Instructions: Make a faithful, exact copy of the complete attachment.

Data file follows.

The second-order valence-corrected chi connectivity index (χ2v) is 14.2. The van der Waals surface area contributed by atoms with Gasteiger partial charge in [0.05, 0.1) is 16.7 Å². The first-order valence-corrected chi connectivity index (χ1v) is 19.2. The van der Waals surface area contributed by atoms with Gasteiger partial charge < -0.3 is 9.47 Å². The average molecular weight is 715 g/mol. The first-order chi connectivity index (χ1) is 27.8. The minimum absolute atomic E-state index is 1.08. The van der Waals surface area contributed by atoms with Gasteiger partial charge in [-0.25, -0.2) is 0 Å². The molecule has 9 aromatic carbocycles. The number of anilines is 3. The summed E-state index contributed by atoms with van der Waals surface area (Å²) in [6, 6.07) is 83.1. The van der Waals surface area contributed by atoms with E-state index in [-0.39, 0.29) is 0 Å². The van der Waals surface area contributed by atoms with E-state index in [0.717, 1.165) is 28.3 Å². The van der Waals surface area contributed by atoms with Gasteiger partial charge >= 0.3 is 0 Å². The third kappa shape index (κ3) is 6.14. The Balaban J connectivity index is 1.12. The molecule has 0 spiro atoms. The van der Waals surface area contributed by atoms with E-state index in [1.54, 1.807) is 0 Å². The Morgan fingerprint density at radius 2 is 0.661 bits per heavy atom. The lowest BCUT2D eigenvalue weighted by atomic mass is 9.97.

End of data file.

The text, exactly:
The second-order valence-corrected chi connectivity index (χ2v) is 14.2. The van der Waals surface area contributed by atoms with Gasteiger partial charge in [0.05, 0.1) is 16.7 Å². The first-order valence-corrected chi connectivity index (χ1v) is 19.2. The van der Waals surface area contributed by atoms with Gasteiger partial charge < -0.3 is 9.47 Å². The average molecular weight is 715 g/mol. The first-order chi connectivity index (χ1) is 27.8. The minimum absolute atomic E-state index is 1.08. The van der Waals surface area contributed by atoms with Gasteiger partial charge in [-0.25, -0.2) is 0 Å². The molecule has 9 aromatic carbocycles. The number of anilines is 3. The summed E-state index contributed by atoms with van der Waals surface area (Å²) in [6, 6.07) is 83.1. The van der Waals surface area contributed by atoms with E-state index in [-0.39, 0.29) is 0 Å². The van der Waals surface area contributed by atoms with E-state index in [0.717, 1.165) is 28.3 Å². The van der Waals surface area contributed by atoms with Gasteiger partial charge >= 0.3 is 0 Å². The third kappa shape index (κ3) is 6.14. The Balaban J connectivity index is 1.12. The molecule has 0 spiro atoms. The van der Waals surface area contributed by atoms with E-state index in [1.54, 1.807) is 0 Å². The Morgan fingerprint density at radius 2 is 0.661 bits per heavy atom. The lowest BCUT2D eigenvalue weighted by atomic mass is 9.97.